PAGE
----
Now, even if you don’t (or don’t want to try) to understand the complex situations that led up to this point, consider these points:

  • Kiefaber was asked by the BDC to keep the lights on, the doors open and events taking place at The Senator Theatre while the RFP process continued.
  • While the BDC claims Mayor Rawlings-Blake has endorsed their recommended plan (although, now that I think of it, we’ve not seen or heard her quoted as stating such), that simply means that the process enters into an “exclusive negotiation” phase wherein the city and the proposed lessees (Buzz and Kathleen Cusack) hash out the proposal in order to write a contract that then has to be approved by Baltimore City’s Board of Estimates… So, at this time NO SIGNED CONTRACT EXISTS.
  • If the purpose to remove Kiefaber (and FOTS’ volunteer staff) by Sunday is to allow the Cusack’s to take over at the end of June, shouldn’t this raise red flags?
    Think about it – would any sane landlord allow tenants to move in without a signed contractual agreement?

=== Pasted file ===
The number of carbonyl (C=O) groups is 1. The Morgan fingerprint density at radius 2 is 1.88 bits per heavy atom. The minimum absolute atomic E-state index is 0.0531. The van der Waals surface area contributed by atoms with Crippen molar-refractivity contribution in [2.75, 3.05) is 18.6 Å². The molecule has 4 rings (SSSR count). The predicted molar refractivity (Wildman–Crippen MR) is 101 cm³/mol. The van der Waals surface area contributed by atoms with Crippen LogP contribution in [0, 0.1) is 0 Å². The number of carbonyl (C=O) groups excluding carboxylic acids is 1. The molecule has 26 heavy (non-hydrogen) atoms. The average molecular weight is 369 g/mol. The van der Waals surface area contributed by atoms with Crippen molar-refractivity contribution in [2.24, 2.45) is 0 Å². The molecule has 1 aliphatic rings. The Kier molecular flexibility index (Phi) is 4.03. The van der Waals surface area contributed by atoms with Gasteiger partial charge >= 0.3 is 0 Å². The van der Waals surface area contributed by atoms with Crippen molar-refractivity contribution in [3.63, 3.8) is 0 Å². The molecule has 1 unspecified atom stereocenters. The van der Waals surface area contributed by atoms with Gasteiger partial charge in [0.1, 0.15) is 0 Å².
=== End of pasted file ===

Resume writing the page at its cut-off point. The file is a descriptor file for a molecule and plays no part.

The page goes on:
• Kiefaber, as asked, has continued to schedule events – including the much anticipated new Twilight movie, “Eclipse” which is scheduled to begin showings at The Senator at 12:01 am on June 30.

So, what’s the rush?! Read Tom Kiefaber’s open letter to the Special Chief Solicitor for yourself and you may get some ideas.

At The SENATOR: Fritz Lang’s METROPOLIS (1927) with 25 minutes of newly restored footage!

Think you’ve seen METROPOLIS? Think again.

METROPOLIS at The Senator!


After a nearly complete 16mm print was found in Buenos Aires, not only was there 25 minutes of previously “lost” footage (not seen since the film’s opening in Berlin) that fills major gaps in the story’s plot lines, but also revealed the film’s original editing order.

Now, you can experience “The Complete METROPOLIS”, newly restored, at Baltimore, Maryland’s historic SENATOR Theatre, but don’t wait, it’s only here for 1 week!

$8 Admission (cash only, please)

Click here for showtimes